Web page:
Omicron or family Christmas?

Picture of By Lea Teigelkötter

By Lea Teigelkötter

Another year is coming to an end, the Christmas festivities are right around the corner. But like last year, there is a dark shadow hovering on the horizon, letting those who’ve decided to care about the situation, wonder what Christmas this year is going to look like. And without wanting to sound pessimistic, anyone who’s kept up with the news knows that the ‘numbers’ are not looking good. Especially thanks to yet the new Omicron variant about which the information seems to be rather scarce.

I could have written this article a year ago, expressing my and everyone’s weariness of the situation, of yet another lockdown, but maybe something would have held me back: the thought of protecting the more vulnerable groups in society. Back in 2020 – almost at our second anniversary-, life took a drastic turn. However, I understood – at least to a certain extent – why we had to lock people indoors. Because there were some of us whose chances of surviving the virus were more fragile than for me, a healthy twenty-year-old.

The endless lockdown spiral

Today, my point of view is different. I no longer want to accept any new lockdowns- and no, I neither belong to the violent protestors who have chosen a questionable manner to voice their dissent nor to the conspiracy theorists who think COVID is a joke. When it came to protecting the old and sick of our society I was ready to suppress my own needs. Now, however, I’m supposed to protect those citizens who did not want to be protected in the first place – by receiving their free vaccination. And frankly, I am too egoistic to do so.

The past two years have taught us two important things: COVID is not a one-month situation but will probably stick around for the foreseeable future and there are only a few ways to protect ourselves and others. The effectiveness of vaccinations has been proven repeatedly, yet many countries remain hesitant towards introducing mandatory vaccination passes. 

One major argument is that one of democracy’s fundamental pillars is free choice. But free choice has its limits, namely where one’s free choice hurts another person. Imagine the following scenario: you drive your car on a highway and witness a car accident in front of you, all people involved are hurt and unable to help themselves. Was the accident your fault? No. Do you have the ‘free’ choice of simply continuing your car journey without taking any action? Yes, but not without legal consequences.

Covid is not a car accident, but not getting vaccinated increasingly puts other people’s lives in danger. And this is why I believe that governments should follow the Austrian example of introducing a mandatory vaccination pass rather than starting one mini-lockdown after the other. 

Making vaccinations mandatory

For starters, getting the vaccine is about protecting yourself and others. And, so far, it’s our only key to winning our ‘normal’ lives back. This is by far no longer a personal decision but one that affects our society as a whole. A recent study from the US shows that people who are unvaccinated are five times more likely to be infected and 18 times more likely to be hospitalized. Citizens over the age of 65 are 11 times more likely to die from the virus compared to fully vaccinated seniors.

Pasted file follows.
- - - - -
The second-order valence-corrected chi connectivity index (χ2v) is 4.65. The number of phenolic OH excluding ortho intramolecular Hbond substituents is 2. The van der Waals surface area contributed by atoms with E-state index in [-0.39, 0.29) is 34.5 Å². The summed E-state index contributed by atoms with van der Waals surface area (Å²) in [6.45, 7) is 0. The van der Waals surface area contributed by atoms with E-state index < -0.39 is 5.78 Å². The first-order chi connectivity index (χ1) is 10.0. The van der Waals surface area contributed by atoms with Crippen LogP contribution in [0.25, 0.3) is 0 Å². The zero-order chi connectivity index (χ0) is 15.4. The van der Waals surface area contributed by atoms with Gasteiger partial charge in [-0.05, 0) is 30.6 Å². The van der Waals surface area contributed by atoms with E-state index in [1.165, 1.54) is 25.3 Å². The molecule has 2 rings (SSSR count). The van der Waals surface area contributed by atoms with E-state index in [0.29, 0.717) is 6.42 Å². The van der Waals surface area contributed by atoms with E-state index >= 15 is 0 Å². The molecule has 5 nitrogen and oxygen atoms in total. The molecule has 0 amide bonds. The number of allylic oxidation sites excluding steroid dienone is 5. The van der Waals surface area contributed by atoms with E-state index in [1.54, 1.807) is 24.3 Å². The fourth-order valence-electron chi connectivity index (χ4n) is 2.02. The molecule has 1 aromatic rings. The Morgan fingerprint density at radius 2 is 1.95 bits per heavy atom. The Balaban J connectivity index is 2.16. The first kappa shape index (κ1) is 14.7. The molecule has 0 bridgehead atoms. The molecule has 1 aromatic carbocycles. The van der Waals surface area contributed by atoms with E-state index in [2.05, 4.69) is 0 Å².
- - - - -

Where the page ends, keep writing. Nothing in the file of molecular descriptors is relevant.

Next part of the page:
Secondly, the benefits of a mandatory vaccination pass outweigh the risks. Some people argue that forcing someone to inject a substance into their body by law seems contradictory to democratic principles. But so did cancelling cancer operations to treat Covid patients, or in some countries, deciding between saving an old or young person’s life. Extraordinary circumstances require difficult steps. Surely, it would have been best if, through logical argumentation, everyone could have been persuaded voluntarily to vaccinate him- or herself. Unfortunately, scientists’ and politicians’ words weren’t enough. And frankly, we don’t seem to have much more time to waste with friendly appeals to the vaccine-sceptics, conspiracy theorists and co.

Additionally, existing laws from the past show that mandatory vaccinations are indeed possible – even under democratic regimes. There are multiple countries across the globe that require vaccinations for children to enter schools. In 2020, Germany made the measles vaccine compulsory for all children attending school or daycare, as well persons employed at schools, daycares, and medical or community facilities. EU commission chef von der Leyen strongly urged countries to consider mandatory vaccination passes. 

A couple of months ago, I read an article from a high school student describing her final year of high school spent online learning at home. Many of my fellow students have had the same experience – not to mention those who are still in school and who continue to lose valuable opportunities to effectively learn in a school setting. Under that article, a man commented: ‘Stop complaining. When we were younger, we didn’t have the option to take gap years either. All you’re asked to do is stay home, it’s really not that difficult.”

Well, I disagree. But my personal opinion has little influence on which measures the government takes or not. Nonetheless, the arguments in favour of a mandatory vaccination outweigh the counterarguments by far.

Cover: Nataliya Vaitkevich/Pexels

Edited by: Katrien Nivera

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